Differentiating between helping and enabling is complex because the intention behind both is usually good. A good way to tell the difference is by looking at the long-term benefit.
If your action helps only in the short-term, it might be enabling. For example, if you pay this month’s rent and your child keeps spending his money on drugs, you may be enabling. Conversely, an action that may not see an immediate payoff, and that may even make your child angry in the moment, may be more helpful in the long-run. This might be something like taking your child to a doctor to discuss their substance use.
Examples of enabling behaviors include:9
To fight back against the urge to enable:
Having a loved one, especially a close family member, who is struggling with addiction can be tremendously taxing on your well-being. Over time, your mental health and physical health may suffer under the weight of your family member’s addiction.
It’s important to remember that your health matters too. You need to take care of yourself to support another person fully. Practicing self-care helps you balance your resources between yourself and your family. After all, if you do not properly take care of your needs, there is no way you can offer them the love and support they need.
There are many ways to practice self-care; these include methods to take care of your physical health and your mental health:10,11
Types of mental health self-care include:12
Other ways to attend to your own needs include:
The field of professional substance abuse treatment offers a tremendous variety of available services. From around-the-clock care to monthly check-in appointments, options exist to accommodate your family member’s treatment needs.
At times, you may feel compelled to try a drastic strategy, but take caution. Interventions like those shown on TV can result in violence and hostility from your loved one.4 You cannot force your mother, father, sister, brother, son, or daughter into treatment, but you can strongly encourage and support their journey into recovery.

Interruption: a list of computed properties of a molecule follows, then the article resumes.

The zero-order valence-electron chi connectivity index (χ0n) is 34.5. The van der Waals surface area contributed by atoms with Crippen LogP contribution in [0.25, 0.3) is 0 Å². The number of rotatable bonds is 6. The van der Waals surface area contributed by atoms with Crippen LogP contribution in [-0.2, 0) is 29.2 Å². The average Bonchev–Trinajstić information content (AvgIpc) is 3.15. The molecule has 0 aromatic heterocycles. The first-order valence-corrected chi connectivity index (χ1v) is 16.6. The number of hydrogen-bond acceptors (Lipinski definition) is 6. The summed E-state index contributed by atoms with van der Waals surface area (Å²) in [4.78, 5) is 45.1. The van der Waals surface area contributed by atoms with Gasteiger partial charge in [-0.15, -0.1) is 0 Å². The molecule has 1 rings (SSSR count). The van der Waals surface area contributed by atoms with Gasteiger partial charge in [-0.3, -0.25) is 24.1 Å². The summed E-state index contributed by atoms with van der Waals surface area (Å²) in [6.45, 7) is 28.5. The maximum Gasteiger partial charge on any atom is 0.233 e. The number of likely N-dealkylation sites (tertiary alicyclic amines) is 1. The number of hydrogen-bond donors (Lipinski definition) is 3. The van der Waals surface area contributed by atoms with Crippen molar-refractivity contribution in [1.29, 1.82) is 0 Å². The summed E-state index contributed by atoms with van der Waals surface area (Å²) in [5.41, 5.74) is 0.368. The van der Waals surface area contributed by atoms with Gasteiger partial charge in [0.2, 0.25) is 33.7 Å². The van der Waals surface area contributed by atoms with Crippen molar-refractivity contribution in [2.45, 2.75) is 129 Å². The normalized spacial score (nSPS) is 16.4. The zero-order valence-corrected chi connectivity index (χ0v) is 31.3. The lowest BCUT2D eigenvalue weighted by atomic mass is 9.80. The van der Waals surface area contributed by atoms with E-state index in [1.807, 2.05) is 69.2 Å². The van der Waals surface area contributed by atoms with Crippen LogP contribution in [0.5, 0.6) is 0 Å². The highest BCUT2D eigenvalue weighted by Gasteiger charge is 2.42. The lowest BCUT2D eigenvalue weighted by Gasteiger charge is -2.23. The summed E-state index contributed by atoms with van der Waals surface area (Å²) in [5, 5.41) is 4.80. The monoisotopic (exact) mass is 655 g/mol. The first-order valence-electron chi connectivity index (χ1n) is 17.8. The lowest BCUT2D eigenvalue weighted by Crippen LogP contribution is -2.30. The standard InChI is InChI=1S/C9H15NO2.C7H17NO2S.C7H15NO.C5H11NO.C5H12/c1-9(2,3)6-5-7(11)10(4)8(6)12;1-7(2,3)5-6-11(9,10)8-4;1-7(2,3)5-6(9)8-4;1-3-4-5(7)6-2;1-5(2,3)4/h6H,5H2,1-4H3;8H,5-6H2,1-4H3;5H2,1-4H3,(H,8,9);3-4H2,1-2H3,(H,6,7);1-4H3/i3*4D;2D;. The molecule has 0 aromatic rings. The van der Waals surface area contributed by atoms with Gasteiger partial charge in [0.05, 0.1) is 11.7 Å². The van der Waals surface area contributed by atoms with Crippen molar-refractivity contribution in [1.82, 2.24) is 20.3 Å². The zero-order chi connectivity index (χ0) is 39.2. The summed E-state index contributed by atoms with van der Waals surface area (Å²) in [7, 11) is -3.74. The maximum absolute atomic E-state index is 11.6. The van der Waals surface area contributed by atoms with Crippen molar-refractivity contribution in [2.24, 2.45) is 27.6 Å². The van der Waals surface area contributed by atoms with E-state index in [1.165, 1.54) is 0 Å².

Addiction comes with the baggage of shame and isolation, so an angry confrontation that places blame on your spouse may only push him further away. Instead, try coming from a place of love, support, and understanding when talking to him. It may take many talks for your spouse to finally accept that they need help, but keep trying. Along the way, look into treatment options, so you will be prepared with programs they can enter quickly when they finally express interest in treatment.
If your loved one is thinking about treatment, go with them to their primary care physician or offer to schedule them a screening at a substance abuse or mental health treatment facility.
Each treatment center will provide a unique set of services. Look for ones that offer:13
There are many types of addiction treatment. To avoid becoming overwhelmed with your options, you can follow the recommendation of a trusted treatment professional. They may suggest:14
Many people begin with a more structured and intensive level of care like inpatient or residential rehabilitation before stepping down to various outpatient treatment settings. Completing several different levels of treatment can help you continue receiving professional support while gaining increased freedom and real-world chances to practice newfound coping skills.
Family therapy refers to any form of treatment that involves you, your addicted family member, and potentially other family members in a session with the therapist.13
Family-based treatments can occur in the home or treatment center. They seek to improve communication and problem-solving skills in the family unit. Dysfunction within the family that is not addressed may lead to relapse in the recovering family member and continued stress and anxiety in the rest of the family.
Seeing your parent, sibling, child, or spouse struggle with addiction can be immensely difficult and confusing. If you find yourself being negatively influenced by the addiction of someone in your family, reach out to us for more information about starting the treatment process. The path to recovery can start today.